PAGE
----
Why I can’t stop watching one of Netflix’s most cringey, awkward shows

With the ridiculous comedy drama’s poor reputation preceding its second season, Inga Parkel explores how ‘Ginny & Georgia’ has managed to sustain viewer interest

Thursday 12 January 2023 07:51 GMT
Ginny and Felix on ‘Ginny & Georgia’
Ginny and Felix on ‘Ginny & Georgia’ (AMANDA MATLOVICH/NETFLIX)

High school is bad enough without your boyfriend tap-dancing down dimly lit classroom corridors, shimmying his way over to wish you a happy birthday. But that’s just the kind of secondhand embarrassment that characterises Netflix’s cringe-fest comedy-drama Ginny & Georgia. And yet, this globally derided show, which gives audiences the TV equivalent of the ick, has somehow conquered the US’s Top 10 Most-watched list.

Brianne Howey stars as young mother Georgia, who’s constantly on the move with her best friend and teenage daughter Ginny (Antonia Gentry) and young son Austin (Diesel La Torraca), in order to stay two steps ahead of her dark past. Just when she’s finally relocated them to a quaint Northeastern suburb in the hope of finally putting down roots, her lies begin to surface. The story unfolds through a wealth of absurd cliffhangers and plotlines, in which significant themes of mental health and racism are explored.

Upon its season one premiere in February 2021, the show instantly aligned itself as a wannabe Gilmore Girls. And not so subtly, either. “We’re like the Gilmore Girls, but with bigger boobs,” Georgia proudly boasts to Ginny in its debut episode. But unlike its dreamy, feel-good predecessor, which was largely warmly received, Ginny & Georgia was torn apart on social media for its awkward scenes (another declaration of love in the form of a subpar public serenade) and horrific dialogue (“If only you had an ass, you’d be perfect.”). This peaked in its eighth episode, when Ginny, who is mixed race, and her half-Taiwanese then-boyfriend Hunter (Mason Temple) challenged each other to an “Oppression Olympics”.

In recent years, Netflix has found incredible success in its trashy canon of shows, offering audiences an unrestrained escape from the humdrum realities of everyday life. Viewers have been whisked away to the City of Love in Emily in Paris, where Lily Collins dresses in colourful abundance to cushion her quarter-life crisis. They’ve also been transported to Virgin River’s pithy small-town, Hallmark Channelesque drama, with its gorgeous mountainous landscapes and predictable romance storylines.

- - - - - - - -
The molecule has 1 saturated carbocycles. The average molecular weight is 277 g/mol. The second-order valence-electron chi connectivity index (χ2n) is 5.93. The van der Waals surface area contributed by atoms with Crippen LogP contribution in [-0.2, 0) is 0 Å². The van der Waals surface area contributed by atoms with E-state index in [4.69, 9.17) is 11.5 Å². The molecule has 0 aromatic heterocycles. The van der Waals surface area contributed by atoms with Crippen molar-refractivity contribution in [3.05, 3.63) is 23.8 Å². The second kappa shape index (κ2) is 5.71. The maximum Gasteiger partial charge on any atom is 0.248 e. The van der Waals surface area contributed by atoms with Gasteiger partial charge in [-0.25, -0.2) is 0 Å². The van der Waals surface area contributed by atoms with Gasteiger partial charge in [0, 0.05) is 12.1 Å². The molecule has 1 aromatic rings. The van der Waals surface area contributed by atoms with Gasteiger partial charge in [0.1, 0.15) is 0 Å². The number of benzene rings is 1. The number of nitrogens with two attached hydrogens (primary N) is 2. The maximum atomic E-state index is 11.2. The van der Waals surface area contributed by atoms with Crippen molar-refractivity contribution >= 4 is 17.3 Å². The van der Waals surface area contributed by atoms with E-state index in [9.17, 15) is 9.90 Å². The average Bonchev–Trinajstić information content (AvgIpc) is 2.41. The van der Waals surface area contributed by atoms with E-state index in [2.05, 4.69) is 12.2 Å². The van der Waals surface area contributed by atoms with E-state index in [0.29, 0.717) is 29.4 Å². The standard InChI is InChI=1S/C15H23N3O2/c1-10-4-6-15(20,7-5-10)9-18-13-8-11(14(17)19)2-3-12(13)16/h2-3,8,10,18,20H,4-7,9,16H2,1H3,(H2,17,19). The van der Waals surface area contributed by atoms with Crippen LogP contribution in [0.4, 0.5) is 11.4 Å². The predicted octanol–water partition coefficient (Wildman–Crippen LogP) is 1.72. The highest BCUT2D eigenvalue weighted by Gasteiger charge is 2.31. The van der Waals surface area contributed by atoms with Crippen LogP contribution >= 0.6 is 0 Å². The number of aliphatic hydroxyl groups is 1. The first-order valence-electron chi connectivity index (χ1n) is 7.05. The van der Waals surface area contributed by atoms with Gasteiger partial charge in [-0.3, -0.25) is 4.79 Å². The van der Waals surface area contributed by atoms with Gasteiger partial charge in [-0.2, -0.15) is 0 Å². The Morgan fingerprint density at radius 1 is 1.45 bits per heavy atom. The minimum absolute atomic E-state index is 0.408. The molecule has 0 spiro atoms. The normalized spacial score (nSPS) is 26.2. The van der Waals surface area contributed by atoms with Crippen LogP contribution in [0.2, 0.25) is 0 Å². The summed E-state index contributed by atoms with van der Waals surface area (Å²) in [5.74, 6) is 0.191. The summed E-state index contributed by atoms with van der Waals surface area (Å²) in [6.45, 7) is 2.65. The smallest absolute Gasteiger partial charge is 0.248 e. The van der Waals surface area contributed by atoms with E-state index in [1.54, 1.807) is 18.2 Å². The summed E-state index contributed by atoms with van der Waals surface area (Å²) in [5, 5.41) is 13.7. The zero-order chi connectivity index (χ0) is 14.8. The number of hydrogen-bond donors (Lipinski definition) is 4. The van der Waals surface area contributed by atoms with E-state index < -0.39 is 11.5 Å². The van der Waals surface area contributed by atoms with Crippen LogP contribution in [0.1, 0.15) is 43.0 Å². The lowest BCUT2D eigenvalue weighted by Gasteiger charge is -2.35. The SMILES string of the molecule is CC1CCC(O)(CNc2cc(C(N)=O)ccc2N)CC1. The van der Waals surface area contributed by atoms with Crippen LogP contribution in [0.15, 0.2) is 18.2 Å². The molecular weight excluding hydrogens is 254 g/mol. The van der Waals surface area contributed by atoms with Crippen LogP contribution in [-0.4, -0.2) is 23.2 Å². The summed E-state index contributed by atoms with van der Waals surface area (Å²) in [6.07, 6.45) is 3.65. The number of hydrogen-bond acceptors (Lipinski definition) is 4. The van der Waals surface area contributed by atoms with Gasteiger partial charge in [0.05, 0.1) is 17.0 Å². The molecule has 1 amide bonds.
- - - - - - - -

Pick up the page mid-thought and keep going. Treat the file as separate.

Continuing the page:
So, instead of bingeing another show about the true-to-life anxieties of, say, the service industry, a la The Bear, why not disappear into the unrealistic depths of Ginny & Georgia which, in the latter, has a protagonist who has miraculously walked free despite having killed a number of her ex-husbands and framed one for embezzlement and fraud? And given that soap operas and shoddy reality shows have long reigned supreme, such storylines no longer seem so outlandish.

But after a disastrous first season riddled with painful dialogue, it was hard to see how the show could redeem itself – and yet, confoundingly, the newly released second season has shown a marked improvement in quality. Viewers are still watching it – its spot in the top 10 is proof.

Fans had been prepared to mock Ginny & Georgia once again upon its return – myself included – but many have been pleasantly surprised to find season two is not only more entertaining, but more digestible. As one noted on Twitter: “They dialled down a lot of the weird writing. It’s way better.”

Ginny and Georgia
Ginny and Georgia (COURTESY OF NETFLIX)

That’s not to say it’s completely void of its former cringey dialogue – in fact, there’s still plenty of it. (“How did you even learn how to play the piano? Didn’t you grow up, like, super poor?”). Its handling of touchier subjects, though – depression, self-harm and biracial identity – is done with much more respect this time around.

No longer is Marcus (Felix Mallard) flatly depicted as the stereotypically depressed, brooding, antisocial teen boy. Rather, his moments of happiness are tinged with a creeping sadness. His voiceover even poignantly divulges later on that his breakup with Ginny came not due to the absence of love, but because “being loved takes work too”.

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Meanwhile, Ginny’s desire for her emotional pain to be seen and heard, which manifested in self-harm, is met with proper parental concern: she’s put in therapy. And her struggle to understand her place in the world as a Black woman in a predominantly white town and family is addressed in the safety of her home with her Black father.

So, in a strange turn of events, although Ginny & Georgia fans came for the cringe, this time around they’ve been met with a show that’s actually risen to a decent quality. Perhaps it won’t be competing against Succession or Abbott Elementary at the 2023 Emmys; there’s still a healthy dose of teeth-clenching to be done in each episode – but isn’t that why we partly, secretly, loved it in the first place?

‘Ginny & Georgia’ is available to stream on Netflix now

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